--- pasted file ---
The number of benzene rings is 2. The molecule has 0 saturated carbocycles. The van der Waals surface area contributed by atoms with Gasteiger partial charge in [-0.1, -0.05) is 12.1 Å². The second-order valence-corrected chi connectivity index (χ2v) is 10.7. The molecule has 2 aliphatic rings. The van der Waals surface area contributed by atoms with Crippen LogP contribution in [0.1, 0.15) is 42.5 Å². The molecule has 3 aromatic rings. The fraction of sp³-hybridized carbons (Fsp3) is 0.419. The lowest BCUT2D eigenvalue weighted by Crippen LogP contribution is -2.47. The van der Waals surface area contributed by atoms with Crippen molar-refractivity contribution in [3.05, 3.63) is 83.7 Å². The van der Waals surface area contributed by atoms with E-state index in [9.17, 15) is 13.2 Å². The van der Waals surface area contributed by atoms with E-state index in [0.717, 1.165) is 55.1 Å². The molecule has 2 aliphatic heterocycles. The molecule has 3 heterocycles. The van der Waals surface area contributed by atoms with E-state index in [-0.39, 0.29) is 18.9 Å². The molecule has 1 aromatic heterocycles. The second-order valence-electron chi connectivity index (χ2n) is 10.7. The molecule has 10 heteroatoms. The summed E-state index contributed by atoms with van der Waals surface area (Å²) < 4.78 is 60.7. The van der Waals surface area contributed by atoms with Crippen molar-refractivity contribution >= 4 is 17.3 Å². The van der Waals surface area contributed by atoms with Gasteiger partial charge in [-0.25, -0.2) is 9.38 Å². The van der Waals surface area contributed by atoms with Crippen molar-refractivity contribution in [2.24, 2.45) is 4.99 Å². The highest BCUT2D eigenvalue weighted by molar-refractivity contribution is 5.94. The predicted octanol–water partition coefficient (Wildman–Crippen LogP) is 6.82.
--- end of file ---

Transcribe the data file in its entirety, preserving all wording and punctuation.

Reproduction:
The number of benzene rings is 2. The molecule has 0 saturated carbocycles. The van der Waals surface area contributed by atoms with Gasteiger partial charge in [-0.1, -0.05) is 12.1 Å². The second-order valence-corrected chi connectivity index (χ2v) is 10.7. The molecule has 2 aliphatic rings. The van der Waals surface area contributed by atoms with Crippen LogP contribution in [0.1, 0.15) is 42.5 Å². The molecule has 3 aromatic rings. The fraction of sp³-hybridized carbons (Fsp3) is 0.419. The lowest BCUT2D eigenvalue weighted by Crippen LogP contribution is -2.47. The van der Waals surface area contributed by atoms with Crippen molar-refractivity contribution in [3.05, 3.63) is 83.7 Å². The van der Waals surface area contributed by atoms with E-state index in [9.17, 15) is 13.2 Å². The van der Waals surface area contributed by atoms with E-state index in [0.717, 1.165) is 55.1 Å². The molecule has 2 aliphatic heterocycles. The molecule has 3 heterocycles. The van der Waals surface area contributed by atoms with E-state index in [-0.39, 0.29) is 18.9 Å². The molecule has 1 aromatic heterocycles. The second-order valence-electron chi connectivity index (χ2n) is 10.7. The molecule has 10 heteroatoms. The summed E-state index contributed by atoms with van der Waals surface area (Å²) < 4.78 is 60.7. The van der Waals surface area contributed by atoms with Crippen molar-refractivity contribution >= 4 is 17.3 Å². The van der Waals surface area contributed by atoms with Gasteiger partial charge in [-0.25, -0.2) is 9.38 Å². The van der Waals surface area contributed by atoms with Crippen molar-refractivity contribution in [2.24, 2.45) is 4.99 Å². The highest BCUT2D eigenvalue weighted by molar-refractivity contribution is 5.94. The predicted octanol–water partition coefficient (Wildman–Crippen LogP) is 6.82.